Jason Morton and The Chesapeake Sons owes their geographical roots to the Atlantic seaboard, but its sonic heritage connects the band firmly to The Black Crowes, Lynyrd Skynyrd, and the Marshall Tucker Band. With the new album, Jason Morton and The Chesapeake Sons, the four-piece ensemble blends effusive melodies, fierce musicianship, convicted vocals, and smart lyrics in a diverse song stew that dips – in Southern-rock fashion – into rock, blues, country, gospel, and even psychedelia. Here, front man Morton answers his Essential 8.
When/where do you do your best writing?
In the recording studio at night. I've always really enjoyed writing in the studio because there are so many different instruments available. I can't tell you how many times I would be playing chords on the guitar, but could not figure out a vocal melody for the life of me. So, I would put the guitar down, walk across the room, play the same exact chords on a different instrument, and the change in sound inspired a fresh new melody that I never would have thought previously.
What’s the best advice you have ever gotten from another musician?
The best advice I received was in regards to songwriting as an artist. They said, "As an artist, you're going to be out there touring and winning people over with your live show. If your live energy is what people love you for, then you need to keep that in mind when writing songs you plan on playing on the road. Are you writing for radio? Or are you writing for your fan base and your live show? It's always best, more fun, and less stressful to focus on writing songs that represent who you truly are as a live performer, as opposed to writing something "safe" that fits in with everything else that people are already doing."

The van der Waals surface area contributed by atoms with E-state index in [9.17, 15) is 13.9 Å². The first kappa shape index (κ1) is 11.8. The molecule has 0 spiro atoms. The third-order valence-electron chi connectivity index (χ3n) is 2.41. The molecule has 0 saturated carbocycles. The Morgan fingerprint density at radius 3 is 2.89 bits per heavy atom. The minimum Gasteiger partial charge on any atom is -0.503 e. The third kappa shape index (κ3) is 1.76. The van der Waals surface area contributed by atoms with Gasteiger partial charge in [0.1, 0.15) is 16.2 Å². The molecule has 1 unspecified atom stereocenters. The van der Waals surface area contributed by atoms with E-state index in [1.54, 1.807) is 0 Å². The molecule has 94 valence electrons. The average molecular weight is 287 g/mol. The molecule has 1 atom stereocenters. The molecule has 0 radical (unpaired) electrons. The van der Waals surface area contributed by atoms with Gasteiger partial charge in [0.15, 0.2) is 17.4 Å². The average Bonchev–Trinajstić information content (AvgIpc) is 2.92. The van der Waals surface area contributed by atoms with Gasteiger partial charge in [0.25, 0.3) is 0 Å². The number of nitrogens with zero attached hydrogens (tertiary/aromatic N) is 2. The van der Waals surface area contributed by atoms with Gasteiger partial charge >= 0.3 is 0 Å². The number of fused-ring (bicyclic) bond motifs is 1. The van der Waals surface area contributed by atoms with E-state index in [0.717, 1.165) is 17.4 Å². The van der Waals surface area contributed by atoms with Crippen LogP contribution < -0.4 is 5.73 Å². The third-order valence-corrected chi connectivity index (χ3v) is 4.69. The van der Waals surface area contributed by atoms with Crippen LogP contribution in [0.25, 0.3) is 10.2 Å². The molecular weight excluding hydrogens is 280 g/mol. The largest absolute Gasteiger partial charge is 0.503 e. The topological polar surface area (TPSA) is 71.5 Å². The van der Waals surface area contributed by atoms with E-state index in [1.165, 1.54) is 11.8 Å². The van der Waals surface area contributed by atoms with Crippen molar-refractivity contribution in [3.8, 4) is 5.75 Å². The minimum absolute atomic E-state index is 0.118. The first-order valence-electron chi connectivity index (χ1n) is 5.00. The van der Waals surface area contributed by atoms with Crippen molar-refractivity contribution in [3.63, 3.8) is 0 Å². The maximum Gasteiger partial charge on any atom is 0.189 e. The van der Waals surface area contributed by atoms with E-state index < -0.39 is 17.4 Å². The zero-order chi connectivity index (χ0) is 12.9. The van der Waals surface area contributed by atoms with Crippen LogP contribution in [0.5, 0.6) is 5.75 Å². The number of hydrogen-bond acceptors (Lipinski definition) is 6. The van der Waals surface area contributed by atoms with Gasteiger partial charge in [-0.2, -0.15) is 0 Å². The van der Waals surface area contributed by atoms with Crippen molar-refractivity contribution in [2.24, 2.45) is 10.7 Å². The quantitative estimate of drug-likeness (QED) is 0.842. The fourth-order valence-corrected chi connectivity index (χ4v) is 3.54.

What’s the best advice to give to a musician just starting out?
Be true to yourself, your music, and your overall brand. Put out a product that YOU are happy with. Remember...as a musician, it's the MUSIC you create that defines you more than anything else. So, make sure it's something that you're proud of. When you are proud of something you create, you naturally believe in it's ability to do well. That also shows on the outside when you're performing those songs. People can feel that and it's infectious. Fans and viewers are smart. They know right away whether someone is faking it or not. Don't fake it. At the end of the day, you are the one that has to live with it.
What do you love most about being on the road?
Experiencing different cultures and new cities/towns. It's so cool to me to fall asleep and wake up the next morning in a completely new and different place. That would drive some people absolutely insane. But, I love it and it keeps things exciting.
What has been your biggest success?
Playing with ZZ Top at Baltimore Arena in front of 15,000 people.
Which song of yours gets the best crowd response?
Track 2 from our new record titled "The Things I've Done." From the very first note, you think to yourself, "man, this tune is eerie." It starts out a little slow, but has a really outlaw biker/Sons Of Anarchy vibe. Once the chorus kicks in, people immediately start cheering.
Do you have a favorite gift from a fan?
Sure do. It actually goes back several years ago. The first band I ever had was called The Cheaters. We wrote a song about the Kentucky bourbon, Evan Williams. It became a fan favorite and people always bought us bottles of it. But, one fan actually took it up a notch and and got us a personalized bottle of Evan Williams single barrel with the band name on the bottle. That was almost 10 years ago and I still have never opened it.
Have you met any of your heroes? If so, how did it go?
Yes, I have been fortunate enough to meet several of them. But, my all time favorite was Dave Grohl. Not only because he's one of the nicest dudes on the planet, but also because I didn't even meet him in a music setting. I was in 10th grade busing tables at my first job. I got called into work and did not want to be there. As soon as I walked in, we were super busy, so I grabbed a bus tub and went right to work. As soon as I turned around Dave Grohl was right there. I was shocked...looked at him and all I could say was "you're Dave Grohl." He said, "Sure am!" and then walked away. I later got to talk to him for a few minutes and he was one of the nicest, most humble people I have ever met. He ended up signing a Foo Fighters CD I happened to have in my car.
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